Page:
Third: This applicant was afterwards in the month of July called out by Colonel William Campbell to go with a body of troops to the Moravian Town in North Carolina against the Tories, who were there rising. His Captain was Jacob Stephens; and his Lieutenant was the same Nash [? could be “Wash”]– They marched from Washington & Montgomery to the said Moravian Town and traversed the Country from there to Allen’s Iron works, and on to the Town Fork of Dan River, and at the Shallow Ford of the Yadkin [River] – from thence they returned to the Moravian Town, where they were stationed for about a month, after they had continued there that length of time, they went on to the waters of Dan River again – After this they returned home, with orders to be in readiness at a moments warning to again take the field. This tour lasted about seven or eight weeks – he thinks he may safely say seven weeks.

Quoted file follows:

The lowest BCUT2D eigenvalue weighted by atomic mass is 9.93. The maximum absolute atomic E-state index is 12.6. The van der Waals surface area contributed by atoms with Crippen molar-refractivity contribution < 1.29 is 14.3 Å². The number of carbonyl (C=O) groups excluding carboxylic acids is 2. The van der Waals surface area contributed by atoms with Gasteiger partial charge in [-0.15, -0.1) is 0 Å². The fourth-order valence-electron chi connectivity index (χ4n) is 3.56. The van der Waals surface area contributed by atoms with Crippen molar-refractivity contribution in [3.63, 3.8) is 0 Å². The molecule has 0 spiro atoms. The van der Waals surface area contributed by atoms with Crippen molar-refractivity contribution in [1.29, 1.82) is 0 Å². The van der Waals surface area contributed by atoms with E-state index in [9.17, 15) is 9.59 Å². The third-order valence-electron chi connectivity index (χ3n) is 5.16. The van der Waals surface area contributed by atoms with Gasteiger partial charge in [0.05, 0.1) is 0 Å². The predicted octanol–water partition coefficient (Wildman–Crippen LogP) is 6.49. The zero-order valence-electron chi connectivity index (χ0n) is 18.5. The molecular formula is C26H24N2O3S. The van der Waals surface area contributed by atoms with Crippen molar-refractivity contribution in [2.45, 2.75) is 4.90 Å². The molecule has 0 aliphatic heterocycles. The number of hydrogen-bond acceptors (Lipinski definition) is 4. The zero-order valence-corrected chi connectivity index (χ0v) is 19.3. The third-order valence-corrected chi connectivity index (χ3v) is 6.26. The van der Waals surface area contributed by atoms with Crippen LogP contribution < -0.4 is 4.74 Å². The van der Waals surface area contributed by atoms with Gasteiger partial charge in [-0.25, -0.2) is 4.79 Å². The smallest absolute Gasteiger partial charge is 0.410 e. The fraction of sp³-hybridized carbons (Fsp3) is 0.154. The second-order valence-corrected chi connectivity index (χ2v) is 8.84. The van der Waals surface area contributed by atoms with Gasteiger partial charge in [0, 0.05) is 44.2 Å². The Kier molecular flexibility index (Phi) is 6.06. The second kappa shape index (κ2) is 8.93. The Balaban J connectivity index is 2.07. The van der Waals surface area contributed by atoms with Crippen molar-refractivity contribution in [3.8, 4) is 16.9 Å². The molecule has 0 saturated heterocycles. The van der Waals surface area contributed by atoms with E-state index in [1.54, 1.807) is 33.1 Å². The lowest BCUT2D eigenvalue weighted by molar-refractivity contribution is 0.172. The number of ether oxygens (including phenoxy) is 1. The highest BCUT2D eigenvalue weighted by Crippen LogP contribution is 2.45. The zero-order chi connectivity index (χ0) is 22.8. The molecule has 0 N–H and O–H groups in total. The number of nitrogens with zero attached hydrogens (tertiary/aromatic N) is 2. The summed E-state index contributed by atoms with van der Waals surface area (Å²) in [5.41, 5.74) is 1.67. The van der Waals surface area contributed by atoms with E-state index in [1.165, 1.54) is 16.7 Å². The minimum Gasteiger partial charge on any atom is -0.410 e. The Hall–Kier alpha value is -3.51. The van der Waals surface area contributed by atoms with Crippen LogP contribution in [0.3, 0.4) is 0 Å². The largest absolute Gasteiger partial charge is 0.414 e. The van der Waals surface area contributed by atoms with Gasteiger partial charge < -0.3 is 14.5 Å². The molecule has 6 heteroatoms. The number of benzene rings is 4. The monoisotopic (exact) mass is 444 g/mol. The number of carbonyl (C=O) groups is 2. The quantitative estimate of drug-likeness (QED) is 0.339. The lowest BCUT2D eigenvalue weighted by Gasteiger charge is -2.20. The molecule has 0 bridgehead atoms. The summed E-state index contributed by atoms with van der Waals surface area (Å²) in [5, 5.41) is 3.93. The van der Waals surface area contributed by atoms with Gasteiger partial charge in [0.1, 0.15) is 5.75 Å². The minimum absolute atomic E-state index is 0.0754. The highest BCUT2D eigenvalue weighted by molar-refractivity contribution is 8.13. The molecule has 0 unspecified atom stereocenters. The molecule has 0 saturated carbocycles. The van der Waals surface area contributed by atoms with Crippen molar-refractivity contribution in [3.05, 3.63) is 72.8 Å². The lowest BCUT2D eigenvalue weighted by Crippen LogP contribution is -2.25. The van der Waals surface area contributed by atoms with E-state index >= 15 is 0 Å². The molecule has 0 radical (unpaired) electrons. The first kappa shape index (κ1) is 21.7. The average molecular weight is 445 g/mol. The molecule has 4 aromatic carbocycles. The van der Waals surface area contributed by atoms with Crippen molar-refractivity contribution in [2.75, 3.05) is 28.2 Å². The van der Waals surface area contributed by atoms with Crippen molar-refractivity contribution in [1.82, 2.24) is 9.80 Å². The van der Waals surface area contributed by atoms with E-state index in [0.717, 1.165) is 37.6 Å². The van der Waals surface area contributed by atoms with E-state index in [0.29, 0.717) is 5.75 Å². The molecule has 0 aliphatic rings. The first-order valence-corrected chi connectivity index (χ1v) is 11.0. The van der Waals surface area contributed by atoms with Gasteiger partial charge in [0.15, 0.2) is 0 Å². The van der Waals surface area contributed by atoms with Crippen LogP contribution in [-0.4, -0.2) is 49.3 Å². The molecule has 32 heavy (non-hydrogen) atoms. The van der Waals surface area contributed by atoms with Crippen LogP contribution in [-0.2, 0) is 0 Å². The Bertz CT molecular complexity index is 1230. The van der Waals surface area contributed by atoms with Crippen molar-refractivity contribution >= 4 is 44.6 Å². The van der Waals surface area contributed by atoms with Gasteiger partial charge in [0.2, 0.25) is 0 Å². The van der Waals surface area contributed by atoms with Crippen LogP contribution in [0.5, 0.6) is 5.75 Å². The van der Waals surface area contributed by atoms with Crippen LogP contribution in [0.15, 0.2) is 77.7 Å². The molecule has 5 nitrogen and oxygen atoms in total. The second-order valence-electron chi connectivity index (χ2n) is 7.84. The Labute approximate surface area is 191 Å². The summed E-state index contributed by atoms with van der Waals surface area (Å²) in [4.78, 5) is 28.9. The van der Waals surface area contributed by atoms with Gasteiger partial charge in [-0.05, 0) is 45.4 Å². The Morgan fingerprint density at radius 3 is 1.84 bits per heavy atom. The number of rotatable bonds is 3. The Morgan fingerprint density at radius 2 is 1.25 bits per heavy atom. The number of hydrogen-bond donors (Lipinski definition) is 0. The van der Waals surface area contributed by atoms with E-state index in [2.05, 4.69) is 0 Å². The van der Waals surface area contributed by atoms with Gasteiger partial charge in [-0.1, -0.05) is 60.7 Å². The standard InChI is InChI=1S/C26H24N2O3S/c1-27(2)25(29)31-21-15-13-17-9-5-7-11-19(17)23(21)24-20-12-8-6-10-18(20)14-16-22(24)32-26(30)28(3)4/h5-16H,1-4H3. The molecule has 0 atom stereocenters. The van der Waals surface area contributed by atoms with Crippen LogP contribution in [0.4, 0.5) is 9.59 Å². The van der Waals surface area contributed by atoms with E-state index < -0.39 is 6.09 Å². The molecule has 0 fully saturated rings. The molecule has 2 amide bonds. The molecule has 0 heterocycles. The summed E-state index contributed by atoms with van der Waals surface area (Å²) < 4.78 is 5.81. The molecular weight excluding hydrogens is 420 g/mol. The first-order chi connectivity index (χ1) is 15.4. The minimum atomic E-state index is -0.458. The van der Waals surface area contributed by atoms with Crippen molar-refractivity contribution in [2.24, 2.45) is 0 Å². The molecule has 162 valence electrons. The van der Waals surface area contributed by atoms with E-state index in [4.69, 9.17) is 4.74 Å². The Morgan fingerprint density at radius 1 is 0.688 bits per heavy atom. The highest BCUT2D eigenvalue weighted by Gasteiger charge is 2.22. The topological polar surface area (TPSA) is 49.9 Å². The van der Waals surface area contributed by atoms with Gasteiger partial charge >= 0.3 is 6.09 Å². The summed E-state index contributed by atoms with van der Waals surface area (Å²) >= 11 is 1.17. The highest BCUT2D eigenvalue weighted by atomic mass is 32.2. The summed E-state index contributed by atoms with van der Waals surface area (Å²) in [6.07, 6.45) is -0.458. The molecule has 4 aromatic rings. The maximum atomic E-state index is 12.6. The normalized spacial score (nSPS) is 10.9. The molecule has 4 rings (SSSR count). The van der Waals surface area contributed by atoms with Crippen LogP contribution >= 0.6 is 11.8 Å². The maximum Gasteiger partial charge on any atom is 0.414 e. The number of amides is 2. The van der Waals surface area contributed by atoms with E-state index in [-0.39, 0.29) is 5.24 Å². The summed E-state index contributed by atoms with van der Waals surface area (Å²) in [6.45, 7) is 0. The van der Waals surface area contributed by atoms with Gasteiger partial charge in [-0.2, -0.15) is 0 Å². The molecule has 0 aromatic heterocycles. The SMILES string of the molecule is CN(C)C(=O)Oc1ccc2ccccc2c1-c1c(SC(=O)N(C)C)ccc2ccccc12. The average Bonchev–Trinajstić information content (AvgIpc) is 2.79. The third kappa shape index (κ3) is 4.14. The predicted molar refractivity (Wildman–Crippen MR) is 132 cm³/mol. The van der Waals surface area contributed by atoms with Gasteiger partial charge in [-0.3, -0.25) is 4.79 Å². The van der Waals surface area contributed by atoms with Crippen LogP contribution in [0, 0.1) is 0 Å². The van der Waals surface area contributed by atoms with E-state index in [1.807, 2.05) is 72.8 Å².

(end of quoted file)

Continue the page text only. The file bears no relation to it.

Fourth: In about ten days after applicant had returned home, another call was made, on the County of Washington, where the applicant still lived, as well as upon other surrounding counties. This declarant again entered the service as a volunteer under Captain William Edmondson; the lieutenant’s name was also Edmondson; shortly after the Company met, being volunteers, they were marched to Abingdon, Virginia in the same County, and joined the command of Col. William Campbell – marched into Sullivan & Washington (then North Carolina, now Tennessee) where they joined Sevier [John Sevier] & Shelby [Isaac Shelby], and the three colonels some short time after joined Cleveland [Benjamin Cleveland] – This junction was formed by the battle at King’s Mountain in which this applicant took part. He recollects that Captain Edmondson & his lieutenant were both killed on the field – Major Lewis was wounded and died the third day. He saw Colonel Furguson [sic, Major Patrick Ferguson] after he fell and saw all his wounds – the one which proved fatal was received by a ball which struck him in the face. — he recollects the name of Mills, a Tory Colonel, who was hung afterwards – He also remembers the name of a Captain of the Tories of the name of Inman, who was pursued some distance but not taken. After this battle, this applicant continued in service so as to make in all, the period of two months that he was out in this tour; he thinks a little over, but he considers himself safe saying two months: He was discharged verbally, but honorably as one of those who had fought bravely at King’s Mountain: He thinks he got home in November after the battle.